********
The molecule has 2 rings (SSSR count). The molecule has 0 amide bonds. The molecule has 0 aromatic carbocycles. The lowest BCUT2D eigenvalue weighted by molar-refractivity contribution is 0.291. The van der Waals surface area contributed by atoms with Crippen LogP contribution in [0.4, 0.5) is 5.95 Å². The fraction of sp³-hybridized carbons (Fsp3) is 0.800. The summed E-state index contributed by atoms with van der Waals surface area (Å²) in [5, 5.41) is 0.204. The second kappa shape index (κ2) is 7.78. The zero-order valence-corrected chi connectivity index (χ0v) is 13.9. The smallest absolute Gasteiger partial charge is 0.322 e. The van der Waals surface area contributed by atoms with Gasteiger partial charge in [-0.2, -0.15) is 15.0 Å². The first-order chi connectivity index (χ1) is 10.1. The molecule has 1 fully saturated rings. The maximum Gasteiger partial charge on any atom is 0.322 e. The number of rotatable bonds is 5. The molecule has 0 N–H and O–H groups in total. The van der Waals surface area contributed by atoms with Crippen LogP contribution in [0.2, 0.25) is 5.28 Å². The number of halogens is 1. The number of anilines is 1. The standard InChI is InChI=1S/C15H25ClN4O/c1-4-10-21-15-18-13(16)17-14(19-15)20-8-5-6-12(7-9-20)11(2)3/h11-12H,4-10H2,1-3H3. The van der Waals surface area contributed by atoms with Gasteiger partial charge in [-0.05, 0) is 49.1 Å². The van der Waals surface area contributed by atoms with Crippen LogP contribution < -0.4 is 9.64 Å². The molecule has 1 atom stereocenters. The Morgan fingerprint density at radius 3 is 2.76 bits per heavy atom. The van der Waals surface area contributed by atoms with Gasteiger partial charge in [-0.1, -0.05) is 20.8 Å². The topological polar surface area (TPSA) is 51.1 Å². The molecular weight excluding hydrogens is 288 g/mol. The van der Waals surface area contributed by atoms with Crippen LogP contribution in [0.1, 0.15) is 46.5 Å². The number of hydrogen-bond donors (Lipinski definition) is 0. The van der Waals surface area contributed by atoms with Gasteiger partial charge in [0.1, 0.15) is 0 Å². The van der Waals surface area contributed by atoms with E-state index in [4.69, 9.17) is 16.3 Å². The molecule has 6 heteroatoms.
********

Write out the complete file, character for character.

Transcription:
The molecule has 2 rings (SSSR count). The molecule has 0 amide bonds. The molecule has 0 aromatic carbocycles. The lowest BCUT2D eigenvalue weighted by molar-refractivity contribution is 0.291. The van der Waals surface area contributed by atoms with Crippen LogP contribution in [0.4, 0.5) is 5.95 Å². The fraction of sp³-hybridized carbons (Fsp3) is 0.800. The summed E-state index contributed by atoms with van der Waals surface area (Å²) in [5, 5.41) is 0.204. The second kappa shape index (κ2) is 7.78. The zero-order valence-corrected chi connectivity index (χ0v) is 13.9. The smallest absolute Gasteiger partial charge is 0.322 e. The van der Waals surface area contributed by atoms with Gasteiger partial charge in [-0.2, -0.15) is 15.0 Å². The first-order chi connectivity index (χ1) is 10.1. The molecule has 1 fully saturated rings. The maximum Gasteiger partial charge on any atom is 0.322 e. The number of rotatable bonds is 5. The molecule has 0 N–H and O–H groups in total. The van der Waals surface area contributed by atoms with Crippen LogP contribution in [0.2, 0.25) is 5.28 Å². The number of halogens is 1. The number of anilines is 1. The standard InChI is InChI=1S/C15H25ClN4O/c1-4-10-21-15-18-13(16)17-14(19-15)20-8-5-6-12(7-9-20)11(2)3/h11-12H,4-10H2,1-3H3. The van der Waals surface area contributed by atoms with Gasteiger partial charge in [-0.05, 0) is 49.1 Å². The van der Waals surface area contributed by atoms with Crippen LogP contribution < -0.4 is 9.64 Å². The molecule has 1 atom stereocenters. The Morgan fingerprint density at radius 3 is 2.76 bits per heavy atom. The van der Waals surface area contributed by atoms with Gasteiger partial charge in [-0.1, -0.05) is 20.8 Å². The topological polar surface area (TPSA) is 51.1 Å². The molecular weight excluding hydrogens is 288 g/mol. The van der Waals surface area contributed by atoms with Crippen LogP contribution in [0.1, 0.15) is 46.5 Å². The number of hydrogen-bond donors (Lipinski definition) is 0. The van der Waals surface area contributed by atoms with Gasteiger partial charge in [0.1, 0.15) is 0 Å². The van der Waals surface area contributed by atoms with E-state index in [4.69, 9.17) is 16.3 Å². The molecule has 6 heteroatoms.